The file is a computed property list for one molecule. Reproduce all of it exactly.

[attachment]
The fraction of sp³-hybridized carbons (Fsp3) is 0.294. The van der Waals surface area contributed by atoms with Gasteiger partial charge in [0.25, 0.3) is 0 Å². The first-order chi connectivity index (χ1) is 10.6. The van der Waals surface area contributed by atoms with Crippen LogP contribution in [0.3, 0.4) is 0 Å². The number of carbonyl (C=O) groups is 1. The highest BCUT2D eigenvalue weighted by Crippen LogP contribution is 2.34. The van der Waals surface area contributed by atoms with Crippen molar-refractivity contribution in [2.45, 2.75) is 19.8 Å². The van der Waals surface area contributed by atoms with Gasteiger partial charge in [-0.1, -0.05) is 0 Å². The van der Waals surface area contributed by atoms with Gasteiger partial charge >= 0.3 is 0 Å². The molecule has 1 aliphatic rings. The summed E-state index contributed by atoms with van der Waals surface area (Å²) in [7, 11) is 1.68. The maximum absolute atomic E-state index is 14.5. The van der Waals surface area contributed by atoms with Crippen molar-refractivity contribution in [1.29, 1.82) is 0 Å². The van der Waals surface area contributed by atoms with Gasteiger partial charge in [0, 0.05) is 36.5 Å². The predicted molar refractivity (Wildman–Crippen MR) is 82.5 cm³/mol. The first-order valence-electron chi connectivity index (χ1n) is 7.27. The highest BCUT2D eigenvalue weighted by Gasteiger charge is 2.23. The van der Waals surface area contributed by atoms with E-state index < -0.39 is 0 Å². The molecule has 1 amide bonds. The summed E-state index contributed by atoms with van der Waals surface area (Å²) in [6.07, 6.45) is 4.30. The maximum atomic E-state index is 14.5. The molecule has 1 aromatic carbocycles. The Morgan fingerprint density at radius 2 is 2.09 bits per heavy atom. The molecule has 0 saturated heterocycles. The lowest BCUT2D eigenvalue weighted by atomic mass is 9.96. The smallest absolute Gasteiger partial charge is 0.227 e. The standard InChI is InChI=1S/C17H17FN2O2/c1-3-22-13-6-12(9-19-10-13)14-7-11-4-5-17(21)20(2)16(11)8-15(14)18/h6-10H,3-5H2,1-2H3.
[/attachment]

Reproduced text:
The fraction of sp³-hybridized carbons (Fsp3) is 0.294. The van der Waals surface area contributed by atoms with Gasteiger partial charge in [0.25, 0.3) is 0 Å². The first-order chi connectivity index (χ1) is 10.6. The van der Waals surface area contributed by atoms with Crippen LogP contribution in [0.3, 0.4) is 0 Å². The number of carbonyl (C=O) groups is 1. The highest BCUT2D eigenvalue weighted by Crippen LogP contribution is 2.34. The van der Waals surface area contributed by atoms with Crippen molar-refractivity contribution in [2.45, 2.75) is 19.8 Å². The van der Waals surface area contributed by atoms with Gasteiger partial charge in [-0.1, -0.05) is 0 Å². The van der Waals surface area contributed by atoms with Gasteiger partial charge >= 0.3 is 0 Å². The molecule has 1 aliphatic rings. The summed E-state index contributed by atoms with van der Waals surface area (Å²) in [7, 11) is 1.68. The maximum absolute atomic E-state index is 14.5. The van der Waals surface area contributed by atoms with Crippen molar-refractivity contribution in [1.29, 1.82) is 0 Å². The van der Waals surface area contributed by atoms with Gasteiger partial charge in [0, 0.05) is 36.5 Å². The predicted molar refractivity (Wildman–Crippen MR) is 82.5 cm³/mol. The first-order valence-electron chi connectivity index (χ1n) is 7.27. The highest BCUT2D eigenvalue weighted by Gasteiger charge is 2.23. The van der Waals surface area contributed by atoms with E-state index < -0.39 is 0 Å². The molecule has 1 amide bonds. The summed E-state index contributed by atoms with van der Waals surface area (Å²) in [6.07, 6.45) is 4.30. The maximum atomic E-state index is 14.5. The molecule has 1 aromatic carbocycles. The Morgan fingerprint density at radius 2 is 2.09 bits per heavy atom. The molecule has 0 saturated heterocycles. The lowest BCUT2D eigenvalue weighted by atomic mass is 9.96. The smallest absolute Gasteiger partial charge is 0.227 e. The standard InChI is InChI=1S/C17H17FN2O2/c1-3-22-13-6-12(9-19-10-13)14-7-11-4-5-17(21)20(2)16(11)8-15(14)18/h6-10H,3-5H2,1-2H3.